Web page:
I love being treated like a normal, intelligent Human Being!
Of course, this will all be cleared away when it’s open to the General Public.
At the end of the garden is a small hut with a metal grille at the front. It’s piled high with human bones. They’re all unidentified and it’s not known if they’re English or French bones. They’ve been collected from the battlefield, dug up by farmers and locals, and they’re stacked there, awaiting future archaeological progress.
God knows what collections are in local houses!
Our coach screeched to a halt as some of our group wanted to see La Belle Alliance, which was beside the duel carriageway.
Belle Alliance farm. West Facade Ouest along the N5 in 2012.
Blücher, the Prussian commander, suggested that the battle should be remembered as la Belle Alliance, to commemorate the European Seventh Coalition of Britain, Russia, Prussia, the Netherlands, Sweden, Austria, Spain, Portugal, Sardinia, and a number of German States which had all joined the coalition to defeat the French Emperor. Wellington, who had chosen the field and commanded an allied army which had fought the French all day, instead recommended Waterloo, the village just north of the battlefield, where he himself had spent the previous night, commenting that it would not do to name the battle after the loser’s command post. Nevertheless in 1815 the Rondell plaza in Berlin was renamed Belle-Alliance-Platz to commemorate the victory.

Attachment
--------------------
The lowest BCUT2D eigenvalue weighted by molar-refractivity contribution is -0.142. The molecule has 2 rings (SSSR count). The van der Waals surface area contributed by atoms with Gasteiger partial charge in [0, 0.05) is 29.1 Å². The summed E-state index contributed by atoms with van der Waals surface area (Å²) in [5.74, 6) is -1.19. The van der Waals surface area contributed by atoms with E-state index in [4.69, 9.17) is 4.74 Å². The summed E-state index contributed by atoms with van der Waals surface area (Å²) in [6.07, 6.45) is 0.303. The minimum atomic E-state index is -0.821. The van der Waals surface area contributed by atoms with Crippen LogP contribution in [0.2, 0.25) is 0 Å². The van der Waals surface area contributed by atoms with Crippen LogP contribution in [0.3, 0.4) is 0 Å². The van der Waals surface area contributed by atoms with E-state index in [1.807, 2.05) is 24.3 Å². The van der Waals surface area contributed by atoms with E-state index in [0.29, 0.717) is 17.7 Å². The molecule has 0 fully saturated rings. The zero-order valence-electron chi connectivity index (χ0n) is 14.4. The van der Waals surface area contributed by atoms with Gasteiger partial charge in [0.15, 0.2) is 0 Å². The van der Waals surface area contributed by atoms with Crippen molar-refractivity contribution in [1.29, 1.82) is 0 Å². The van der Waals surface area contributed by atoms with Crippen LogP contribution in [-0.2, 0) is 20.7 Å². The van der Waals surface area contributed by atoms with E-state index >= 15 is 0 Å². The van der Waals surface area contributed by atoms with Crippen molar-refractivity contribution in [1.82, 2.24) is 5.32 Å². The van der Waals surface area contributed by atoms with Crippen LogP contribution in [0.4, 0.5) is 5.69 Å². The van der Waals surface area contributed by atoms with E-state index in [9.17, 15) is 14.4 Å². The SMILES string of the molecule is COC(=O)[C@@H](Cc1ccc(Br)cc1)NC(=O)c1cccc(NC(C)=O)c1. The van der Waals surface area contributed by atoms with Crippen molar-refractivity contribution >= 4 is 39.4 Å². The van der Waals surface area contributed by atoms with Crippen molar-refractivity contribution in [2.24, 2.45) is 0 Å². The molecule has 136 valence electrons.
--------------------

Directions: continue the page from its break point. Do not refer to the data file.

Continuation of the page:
The building is currently used on Friday and Saturday evenings as a night club
Actually, it’s a bit more than a nightclub. All the windows are blacked out!
Built on the Battlefield, the Lion Mount is a grass-coated pyramid with a statue of a lion on the top. It can be seen for miles in the flat Belgian landscape.
The Lion’s Mound (French: Butte du Lion, lit. ‘Lion’s Hillock/Knoll’; Dutch: Leeuw van Waterloo, lit. ‘Lion of Waterloo’) is a large conical artificial hill located in Waterloo, Belgium and raised on the battlefield of Waterloo, to commemorate the location where William II of the Netherlands (the Prince of Orange) was knocked from his horse by a musket ball to the shoulder during the battle. Its construction was ordered in 1820 by his father, King William I of the Netherlands, and completed in 1826. The prince fought at the preceding Battle of Quatre Bras (16 June 1815) and the Battle of Waterloo (18 June 1815).
It says that there are 226 steps to the top, but I beg to disagree.
I climbed to the top, pausing to get my breath after every 10 steps, and there are definitely 225 steps!